Another two weeks, another batch of fundraising reports from city council candidates.
There’s something cruel and remorseless about these coldly competitive filings. If you can’t raise enough money to run an adequate campaign, it means you most likely have no chance. And if people aren’t willing to dip in their pockets and help fund your campaign, it means that you have little support from those who know you best.
So let’s pull the reports and see what we can learn.
In District 1, Joe Barrera raised $1,035, all from small donors including Lynn Petersen, former state Representative Daphne Greenwood, Mike Berniger, and Tom Cronin. A nice group of supporters, but the total is disappointing. Don Knight raised $1,950, almost all from a $1,500 contribution from G.E. Johnson CEO Jim Johnson. Not that impressive, but Knight’s campaign will benefit from independent expenditures opposing incumbent Tim Leigh (see previous post). And the ever-disingenuous Leigh (“I’m not fundraising – I just cash the checks.”) added $13,300 to his campaign coffers, more than half from large donors such as Gary Loo ($!,000), Rich Graham ($2,000), MDC Holdings ($2,500), and the Housing and Building Association’s PAC ($2,500). Leigh got a late start, but leads all of his D-1 rivals combined.
Neither Linda Mojer nor Julie Naye filed any reports of contributions and expenditures.
In D-2, Joel Miller raised $675, Bill Murray raised nothing, and Angela Dougan brought in $7,150. Contributors included MDC ($2,500), Broadmoor CEO Steve Bartolin ($200), and Gary Loo ($1,000). Dougan ended the month with almost $13,000 in the bank – serious money for a council race!
In D-3, Brandy Williams took in $4,860 from a variety of donors, including Chuck Murphy ($1,000), William Mead ($500) and John Crandall. Tom Gallagher collected $300, Jim Bensberg raised $1,400, and Bob Kinsey reported no contributions.
Keith King had a nice couple of weeks, to put it mildly. He raised $26,000, including $2,500 from MDC, $2,500 from the HBA PAC, $1,000 each from three auto dealers (Faricy Boys, Bob Penkhus, Heuberger) and $500 from two others (Perkins and Porsche). The Broadmoor kicked in $3,120 as an in-kind contribution for hosting a fundraiser, and 37 small donors wrote checks for between $20 and $250. King has raised a total of $56,0830 since entering the race (including $10,479 transferred from his last state Senate campaign), and had $38,210 in the bank at the end of the month. Even if he can’t raise another nickel, he still has an overwhelming financial advantage over his opponents.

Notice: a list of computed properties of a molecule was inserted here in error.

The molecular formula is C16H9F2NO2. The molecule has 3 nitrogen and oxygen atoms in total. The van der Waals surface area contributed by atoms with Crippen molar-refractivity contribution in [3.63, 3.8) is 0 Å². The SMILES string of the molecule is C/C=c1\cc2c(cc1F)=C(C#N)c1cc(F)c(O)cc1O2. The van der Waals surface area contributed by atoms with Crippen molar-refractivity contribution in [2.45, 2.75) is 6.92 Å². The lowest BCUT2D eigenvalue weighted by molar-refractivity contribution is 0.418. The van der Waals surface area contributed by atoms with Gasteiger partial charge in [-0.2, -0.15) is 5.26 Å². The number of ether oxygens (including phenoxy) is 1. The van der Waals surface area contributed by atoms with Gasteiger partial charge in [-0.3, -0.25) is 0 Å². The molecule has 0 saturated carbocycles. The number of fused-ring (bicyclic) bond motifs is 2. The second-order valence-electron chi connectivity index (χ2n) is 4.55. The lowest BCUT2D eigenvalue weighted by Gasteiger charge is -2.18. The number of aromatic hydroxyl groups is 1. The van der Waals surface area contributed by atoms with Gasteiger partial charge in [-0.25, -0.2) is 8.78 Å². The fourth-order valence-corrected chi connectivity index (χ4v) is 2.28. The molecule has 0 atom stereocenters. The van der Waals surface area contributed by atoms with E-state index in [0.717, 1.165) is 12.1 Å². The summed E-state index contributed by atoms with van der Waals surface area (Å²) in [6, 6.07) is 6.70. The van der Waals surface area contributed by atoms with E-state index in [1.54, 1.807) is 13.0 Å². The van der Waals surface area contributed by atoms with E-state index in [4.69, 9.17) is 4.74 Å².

Will that kind of money guarantee victory? It sure won’t hurt. To compete effectively, his opponents will have to marshal scores of volunteers, walk precincts every day, and take advantage of free media as much as possible. It would help if King would just sit back easy and let mailers and TV ads do the work, but he’s a tireless campaigner, not just a fundraising machine.
In D-4, Helen Collins raised $2,153, almost all from a $2,000 contribution from Mark Bogosian. Gary Flakes reported no contributions, while Dennis Moore took in $1,080. In a clearly erroneous or incomplete filing that appeared on the Clerk’s website this morning, Deborah Hendrix reported $8,220 in contributions. MDC threw in $2,500, the HBA contributed $2,500, Elite Properties gave $1,500, and Steve Durham wrote a check for $200.
In D-5, Al Loma reported a single contribution 0f $2,500 from Richmond American Homes. Jill Gaebler raised $805, while Bernie Herpin added $4080 to his campaign coffers. Herpin supporters included Rand and Elizabeth Enas ($1,000), Classic Communities, and 21 small contributors. Like Keith King, Herpin obviously benefits from decades of community involvement and scores of well-wishers. Roger McCarville raised no funds.
Finally, in D-6 Ed Bircham raised no money, while Andres Pico raised $1,400 from individual contributors. David Moore brought in $5,621.80, all but $25 generated by endorsements from the HBA and the Pikes Peak Association of Realtors. Donors included Richmond American ($2,500), Elite Properties ($1,500), and the PPAR PAC ($1,000).
Can we draw any conclusions from fundraising results so far? At the margins, yes. Aggregating fundraising reports since the campaigns began, King, Herpin, Dougan, Leigh, Bensberg, Williams, and Gaebler have been effective fundraisers, with or without endorsements from the big boys. Candidates who have yet to raise more than a few hundred dollars are unlikely to make a serious splash, while candidates who depend on support generated by the HBA/PPAR/developer axis had better hope for weak opposition, lest they get ambushed by energetic newbies.
In the middle are candidates such as Don Knight, Joel Miller, Bill Murray, Helen Collins, Ed Bircham, and Andres Pico. All can wholly or partially self-fund their campaigns, and all have a chance to surprise their establishment-backed opponents. The races are just gathering steam, and any one of them might catch fire. We’re in unexplored territory here, as relative unknowns face off against each other.